This Saturday is Veterans Day. Our Post will again be marching in Saturday’s parade at 9:30am.

I’m sometimes asked why I bother to get dressed up in a shirt and tie, put on my cover and march in the cold (and sometimes rain or snow.)

To be honest, I don’t enjoy marching. Not because of the weather or the distance or the time from my day it requires (which isn’t a lot anyway.) It’s because the crowds lining the streets applaud us (the Sons) as much as they do the Veterans who march. We don’t come close to deserving that kind of recognition, but all they see is the Flag and men wearing covers and I think they assume we’re Veterans as well. I know too well just what kind of sacrifice Veterans have made and it makes me uncomfortable to be mistaken for one.

But, I march anyway. I march because there are a lot of men who never came back. Men who never had the sons they thought they would. And since those sons will never have a chance to march and honor their fathers, this Saturday morning I’ll hoist a flag or help carry a banner or just try to stay in step with my fellow Sons.

I’d love it if you’d come downtown and join me in honor the brave men and women who’ve defended our country. The parade starts at the intersection of Michigan and Division Avenue and runs south to Fulton and then goes east to Veterans Park. We step off at 9:30am.


On the evening of June 6, 1944, after Allied troops stormed the beaches of Normandy, losing 2500 men killed and some 8500 wounded, President Franklin D. Roosevelt gave the following prayer while addressing the nation by radio:

My Fellow Americans:

Last night, when I spoke with you about the fall of Rome, I knew at that moment that troops of the United States and our Allies were crossing the Channel in another and greater operation. It has come to pass with success thus far.

And so, in this poignant hour, I ask you to join with me in prayer:

Almighty God: Our sons, pride of our nation, this day have set upon a mighty endeavor, a struggle to preserve our Republic, our religion, and our civilization, and to set free a suffering humanity.

Lead them straight and true; give strength to their arms, stoutness to their hearts, steadfastness in their faith.

They will need Thy blessings. Their road will be long and hard. For the enemy is strong. He may hurl back our forces. Success may not come with rushing speed, but we shall return again and again; and we know that by Thy grace, and by the righteousness of our cause, our sons will triumph.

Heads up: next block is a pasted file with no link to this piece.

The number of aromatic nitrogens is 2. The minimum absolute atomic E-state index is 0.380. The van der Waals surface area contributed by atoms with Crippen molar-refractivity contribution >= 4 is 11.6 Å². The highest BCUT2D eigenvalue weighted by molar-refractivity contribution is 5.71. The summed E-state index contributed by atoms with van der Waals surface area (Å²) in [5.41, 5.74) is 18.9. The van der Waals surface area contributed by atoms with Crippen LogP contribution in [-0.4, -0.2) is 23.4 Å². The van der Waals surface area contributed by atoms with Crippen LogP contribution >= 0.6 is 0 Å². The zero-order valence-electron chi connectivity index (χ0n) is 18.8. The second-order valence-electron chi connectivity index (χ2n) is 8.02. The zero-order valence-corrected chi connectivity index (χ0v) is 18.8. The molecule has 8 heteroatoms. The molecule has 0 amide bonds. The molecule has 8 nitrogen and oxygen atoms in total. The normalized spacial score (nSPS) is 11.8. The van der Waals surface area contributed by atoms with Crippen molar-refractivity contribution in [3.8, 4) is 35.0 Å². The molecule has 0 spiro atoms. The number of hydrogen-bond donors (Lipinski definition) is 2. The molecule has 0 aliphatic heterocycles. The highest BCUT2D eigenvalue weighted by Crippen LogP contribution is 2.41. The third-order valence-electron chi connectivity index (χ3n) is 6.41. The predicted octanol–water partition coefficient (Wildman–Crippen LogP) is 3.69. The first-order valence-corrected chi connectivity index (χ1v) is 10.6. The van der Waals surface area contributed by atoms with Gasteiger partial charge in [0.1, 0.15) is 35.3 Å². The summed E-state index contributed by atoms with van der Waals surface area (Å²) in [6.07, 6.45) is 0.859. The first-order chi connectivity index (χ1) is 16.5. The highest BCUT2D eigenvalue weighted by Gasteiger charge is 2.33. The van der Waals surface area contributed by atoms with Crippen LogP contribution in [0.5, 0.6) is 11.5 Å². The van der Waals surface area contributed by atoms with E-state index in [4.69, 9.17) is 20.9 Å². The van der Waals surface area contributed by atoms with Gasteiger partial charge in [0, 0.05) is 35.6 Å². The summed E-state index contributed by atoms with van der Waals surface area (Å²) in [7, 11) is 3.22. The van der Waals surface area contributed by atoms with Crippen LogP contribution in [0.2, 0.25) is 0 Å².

They will be sore tried, by night and by day, without rest — until the victory is won. The darkness will be rent by noise and flame. Men's souls will be shaken with the violences of war.

For these men are lately drawn from the ways of peace. They fight not for the lust of conquest. They fight to end conquest. They fight to liberate. They fight to let justice arise, and tolerance and goodwill among all Thy people. They yearn but for the end of battle, for their return to the haven of home.

Some will never return. Embrace these, Father, and receive them, Thy heroic servants, into Thy kingdom.

And for us at home — fathers, mothers, children, wives, sisters, and brothers of brave men overseas, whose thoughts and prayers are ever with them — help us, Almighty God, to rededicate ourselves in renewed faith in Thee in this hour of great sacrifice.

Many people have urged that I call the nation into a single day of special prayer. But because the road is long and the desire is great, I ask that our people devote themselves in a continuance of prayer. As we rise to each new day, and again when each day is spent, let words of prayer be on our lips, invoking Thy help to our efforts.

Give us strength, too — strength in our daily tasks, to redouble the contributions we make in the physical and the material support of our armed forces.

And let our hearts be stout, to wait out the long travail, to bear sorrows that may come, to impart our courage unto our sons wheresoever they may be.

And, O Lord, give us faith. Give us faith in Thee; faith in our sons; faith in each other; faith in our united crusade. Let not the keeness of our spirit ever be dulled. Let not the impacts of temporary events, of temporal matters of but fleeting moment — let not these deter us in our unconquerable purpose.

With Thy blessing, we shall prevail over the unholy forces of our enemy. Help us to conquer the apostles of greed and racial arrogances. Lead us to the saving of our country, and with our sister nations into a world unity that will spell a sure peace — a peace invulnerable to the schemings of unworthy men. And a peace that will let all of men live in freedom, reaping the just rewards of their honest toil.

Thy will be done, Almighty God.


Franklin D. Roosevelt – June 6, 1944

An audio clip of FDR's radio address can be found here.


Lots more great posts on D-Day over at Blackfive.

Tomorrow is the 62nd anniversary of D-Day.

Thank a vet when you see one.

Tonight was the annual Memorial Day parade through downtown Grand Rapids. We had fewer marchers than normal, and the crowds along the sidewalk weren't as big as they've been in the past. I think that was probably because of the strong thunderstorms we had this afternoon and the fact the parade was Tuesday evening rather than Monday morning.

Our route takes us south down Division Ave from the I-196 overpass to Fulton St and then into Veterans Park.

[Click to see the full size image.]